Tax News & Views Giving Tax Information Tuesday Roundup

November 29, 2022

Your guide to Congress's lame duck session - Theodoric Meyer, Leigh Ann Caldwell, and Toby Raji, Washington Post.

  • Extending tax breaks: Tax extenders — which prevent certain tax breaks from expiring on the books — are traditional lame-duck fare. One of the big ones up for extension this year is known as research-and-development amortization. The 2018 Republican tax law required companies to amortize their expenses over five years as a way to help pay for the costs of the bill’s tax cuts — starting Jan. 1, 2022. Much of corporate America is pushing to delay this change until 2026 (when it can presumably be delayed again).
  • Other K Street priorities: There are only so many must-pass bills to which lobbyists can try to attach their clients’ priorities, so each one is an opportunity. The Coalition for 1099-K Fairness, for instance— members include AirbnbeBay and Etsy — is pressing for Congress to change a provision in the $1.9 trillion stimulus bill that Biden signed last year. The bill would send a 1099-K tax form to people who have sold as little as $600 of goods online in a year, down from a previous threshold of $20,000 and 200 sales. 

Related: Senate Tax Chief Sees Retirement Legislation Passing in the Lame Duck


Time to get down to business - Bernie Becker, Politico:

Democrats and Republicans have had some initial conversations about where taxes stand in fuller year-end discussions, according to people on the Hill.

But there’s a lot that remains in flux. Democrats still need to figure out what improvements to the Child Tax Credit are at the top of their list in negotiations with Republicans, in case there can be some larger deal that would also involve expanded tax incentives for businesses.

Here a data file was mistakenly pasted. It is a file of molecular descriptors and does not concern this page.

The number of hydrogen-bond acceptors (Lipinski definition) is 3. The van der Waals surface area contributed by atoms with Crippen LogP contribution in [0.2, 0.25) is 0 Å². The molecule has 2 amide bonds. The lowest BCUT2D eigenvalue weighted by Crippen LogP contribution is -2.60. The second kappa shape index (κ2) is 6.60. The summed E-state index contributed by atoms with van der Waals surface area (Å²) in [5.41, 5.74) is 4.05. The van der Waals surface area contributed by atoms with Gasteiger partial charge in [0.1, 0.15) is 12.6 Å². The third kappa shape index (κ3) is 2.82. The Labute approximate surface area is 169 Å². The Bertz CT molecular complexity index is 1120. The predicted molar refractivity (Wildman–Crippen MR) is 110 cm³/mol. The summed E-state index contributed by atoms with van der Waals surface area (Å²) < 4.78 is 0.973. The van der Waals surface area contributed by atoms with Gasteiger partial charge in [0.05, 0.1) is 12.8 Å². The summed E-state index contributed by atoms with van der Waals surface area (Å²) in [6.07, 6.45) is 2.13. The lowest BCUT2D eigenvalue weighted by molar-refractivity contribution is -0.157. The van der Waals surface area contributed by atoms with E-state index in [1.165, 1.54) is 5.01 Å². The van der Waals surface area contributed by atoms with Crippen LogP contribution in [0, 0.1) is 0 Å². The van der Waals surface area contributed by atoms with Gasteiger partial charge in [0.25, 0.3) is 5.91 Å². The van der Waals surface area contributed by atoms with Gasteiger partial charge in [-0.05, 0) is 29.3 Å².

That’s far from all, either: In the end, taxes are likely but a supporting player in the year-end drama, so the broader bipartisan talks over a more ambitious government funding measure and other items will certainly influence what can get done on taxes.


The Facebook Pixel and Unauthorized Use and Disclosure of Tax Return and Tax Return Information - Nina Olson, Procedurally Taxing:

Last week The Markup, an online investigative journalism site, published a report about the presence of a Facebook (or Meta) pixel on various tax software websites that discloses taxpayer identity and financial information, gathered in the course of preparing and filing tax returns online, to Facebook.  The data includes “not only information like names and email addresses but often even more detailed information, including data on users’ income, filing status, refund amounts, and dependents’ college scholarship amounts.” For example, “[o]nce a tax return was filled out on, information including an individual’s adjusted gross income, federal refund amount, and number of dependents was sent to Meta via the Meta Pixel.”  According to The Markup, the H&R Block program sent data regarding health savings account and dependent college tuition grants and expenses.

I note at the outset that the implications of this investigative report are far-reaching.  Not only do tens of millions of US taxpayers use online tax preparation software each year to file their returns, but the IRS itself directs taxpayers, via Free File, to online software products implicated in the investigation.  Further, the IRS provides Tax Slayer, one of the software packages embedding the pixel, to Volunteer Income Tax Assistance (VITA) sites.  These latter two tax preparation services – Free File and VITA – are directed toward low income, elderly, and disabled taxpayers.

If true, this appears to be a massive breach of taxpayer privacy. (Nina Olson, currently the Executive Director for the Center for Taxpayer Rights, served as National Taxpayer Advocate from 2001 to 2019.)


IRS Successfully Foiled Cyberattack in May - Alexander Rifaat, Tax Notes ($). "In a report released November 28, TIGTA concluded that the agency took appropriate steps in handling the unsuccessful attempt and removed the affected computer from the network."


$1 Billion FTX Loan Raises Questions, Practitioners Say - Lauren Loricchio, Tax Notes ($):